As the new legislative session begins, old habits are hard to break. Policymakers are struggling to adapt to the complexities of the digital economy, and, unfortunately, consumers will pay the price.
We live in a digital world of apps, eBooks, music streams, and on-demand video entertainment. We get weather updates with our voice and lock our doors from our phones.
In 2016, economists estimated that the digital economy was supporting 5.9 million jobs and represented 6.5 percent of gross domestic product. Since the early 2000s, the digital economy has grown at an average annual pace of 5.6 percent — nearly four times the rate of the overall economy — and it shows no signs of letting up as we moving into 2019.
More than 30 million Americans pay for a subscription music streaming service, which accounted for $2.5 billion in revenue in the first half of 2017. Digital streaming now makes up 62 percent of the music business across the country. Revenues from over-the-top video streaming services like Netflix and Hulu are surging as well, growing by 41 percent in 2017. And by 2020, mobile apps alone are projected to generate $189 billion in sales.
For all its benefits, the nature of the digital economy poses unique challenges for policymakers trying to tax digital transactions without squashing this flourishing economic sector. Because digital goods and services are exchanged intangibly over the internet, it’s possible for multiple states to claim the right to impose taxes on the same digital transaction, leaving consumers at risk of paying duplicative taxes.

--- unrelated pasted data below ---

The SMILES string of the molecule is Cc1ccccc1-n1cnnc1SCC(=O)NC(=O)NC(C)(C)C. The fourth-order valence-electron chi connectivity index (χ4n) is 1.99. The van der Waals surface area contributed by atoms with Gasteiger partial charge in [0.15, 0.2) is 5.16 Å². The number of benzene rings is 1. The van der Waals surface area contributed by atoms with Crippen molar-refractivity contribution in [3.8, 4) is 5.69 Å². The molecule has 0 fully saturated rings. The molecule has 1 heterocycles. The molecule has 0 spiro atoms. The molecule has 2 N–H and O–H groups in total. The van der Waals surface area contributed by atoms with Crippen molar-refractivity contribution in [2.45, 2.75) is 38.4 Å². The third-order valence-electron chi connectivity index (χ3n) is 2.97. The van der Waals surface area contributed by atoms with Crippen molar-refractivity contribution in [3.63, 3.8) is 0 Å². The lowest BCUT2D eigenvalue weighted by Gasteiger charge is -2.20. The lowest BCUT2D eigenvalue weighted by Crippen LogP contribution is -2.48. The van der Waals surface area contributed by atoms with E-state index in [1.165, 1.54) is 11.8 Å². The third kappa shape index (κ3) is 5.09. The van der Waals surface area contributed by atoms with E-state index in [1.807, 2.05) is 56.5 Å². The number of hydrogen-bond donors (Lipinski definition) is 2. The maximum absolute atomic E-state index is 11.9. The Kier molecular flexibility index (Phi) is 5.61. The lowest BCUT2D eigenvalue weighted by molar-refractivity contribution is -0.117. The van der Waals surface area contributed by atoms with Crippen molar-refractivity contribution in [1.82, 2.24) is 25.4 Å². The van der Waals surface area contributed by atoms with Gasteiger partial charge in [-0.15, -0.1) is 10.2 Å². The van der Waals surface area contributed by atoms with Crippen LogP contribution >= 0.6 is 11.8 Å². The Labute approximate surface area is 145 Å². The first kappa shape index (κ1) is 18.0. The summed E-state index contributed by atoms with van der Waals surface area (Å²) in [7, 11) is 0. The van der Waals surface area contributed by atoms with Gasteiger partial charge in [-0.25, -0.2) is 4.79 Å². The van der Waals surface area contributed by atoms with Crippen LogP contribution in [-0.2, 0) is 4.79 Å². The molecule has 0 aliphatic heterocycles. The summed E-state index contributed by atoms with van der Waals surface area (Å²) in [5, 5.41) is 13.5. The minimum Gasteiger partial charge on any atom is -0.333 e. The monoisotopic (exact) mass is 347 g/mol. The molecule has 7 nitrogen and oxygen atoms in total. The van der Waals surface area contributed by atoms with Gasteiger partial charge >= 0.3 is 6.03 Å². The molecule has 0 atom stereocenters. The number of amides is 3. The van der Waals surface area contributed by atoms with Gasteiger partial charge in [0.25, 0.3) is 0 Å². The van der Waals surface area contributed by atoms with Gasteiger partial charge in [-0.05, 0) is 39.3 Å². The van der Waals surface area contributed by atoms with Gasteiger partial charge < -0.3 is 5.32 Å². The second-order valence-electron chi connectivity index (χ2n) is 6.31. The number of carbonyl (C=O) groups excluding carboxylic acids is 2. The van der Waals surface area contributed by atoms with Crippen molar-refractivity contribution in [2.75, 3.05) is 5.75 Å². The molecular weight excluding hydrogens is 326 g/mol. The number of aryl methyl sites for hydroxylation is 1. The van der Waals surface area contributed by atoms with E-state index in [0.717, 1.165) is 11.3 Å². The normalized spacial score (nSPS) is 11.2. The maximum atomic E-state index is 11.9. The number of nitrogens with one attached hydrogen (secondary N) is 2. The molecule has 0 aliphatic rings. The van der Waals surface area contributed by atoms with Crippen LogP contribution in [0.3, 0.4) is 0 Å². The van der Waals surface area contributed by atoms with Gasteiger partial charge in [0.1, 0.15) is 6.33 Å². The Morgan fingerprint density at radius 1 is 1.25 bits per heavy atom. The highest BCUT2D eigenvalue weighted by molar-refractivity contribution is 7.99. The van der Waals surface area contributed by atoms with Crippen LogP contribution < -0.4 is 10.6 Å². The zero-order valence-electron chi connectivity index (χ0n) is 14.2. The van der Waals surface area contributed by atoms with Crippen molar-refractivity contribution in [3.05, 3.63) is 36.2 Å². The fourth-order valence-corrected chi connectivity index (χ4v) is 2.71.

Suppose you live in Alabama and download a song from an online store while traveling in Ohio. The vendor is based in Kentucky, but the digital file is stored on a server in Illinois. Which state has jurisdiction to tax this transaction? All four states of these has some connection to the sale, so should they all be allowed to tax it? Doing so would lead to duplication taxation on the same transaction.
Current federal and state laws governing interstate commerce are outdated and cannot adequately answer the complex questions that arise in digital commerce. The Download Fairness Coalition — a group of businesses, taxpayer advocates, and tech companies — has spoken out in favor of legislation in Congress, the Digital Goods and Services Tax Fairness Act of 2018, that provides a clear roadmap for states to follow if they choose to impose taxes on digital sales.
Under the Digital Goods and Services Tax Fairness Act of 2018, the state you reside in would determine the tax status of a digital sale, as is common practice for brick-and-mortar transactions. The bill would also prohibit the imposition of tax structures on digital goods that are different from taxes imposed on brick-and-mortar stores. For example, digital songs or online newspaper subscriptions would be taxed at the same rates that apply to music CDs and physical newspapers. This creates a level playing field and avoids penalizing or favoring consumers and businesses that engage in digital commerce.
The bill doesn’t mandate any state to tax digital goods or services, nor does it create any national sales tax on the digital economy. It merely establishes a clear, transparent legal framework for deciding how state and local jurisdictions can fairly levy taxes on digital commerce, if they choose to do so at all. Congress has taken similar action in the past to settle a dispute over which state has the right to tax wireless services.
For too long, a slanted tax code and uncertainty about the tax status of digital sales has hurt consumers and businesses engaged in digital commerce. By passing the Digital Goods and Services Tax Fairness Act of 2018, Congress would bring fairness to one of the most innovative and vibrant sectors of our economy. This is good consumer policy.
Steve Pociask is president and CEO for the American Consumer Institute, a nonprofit educational and research organization.
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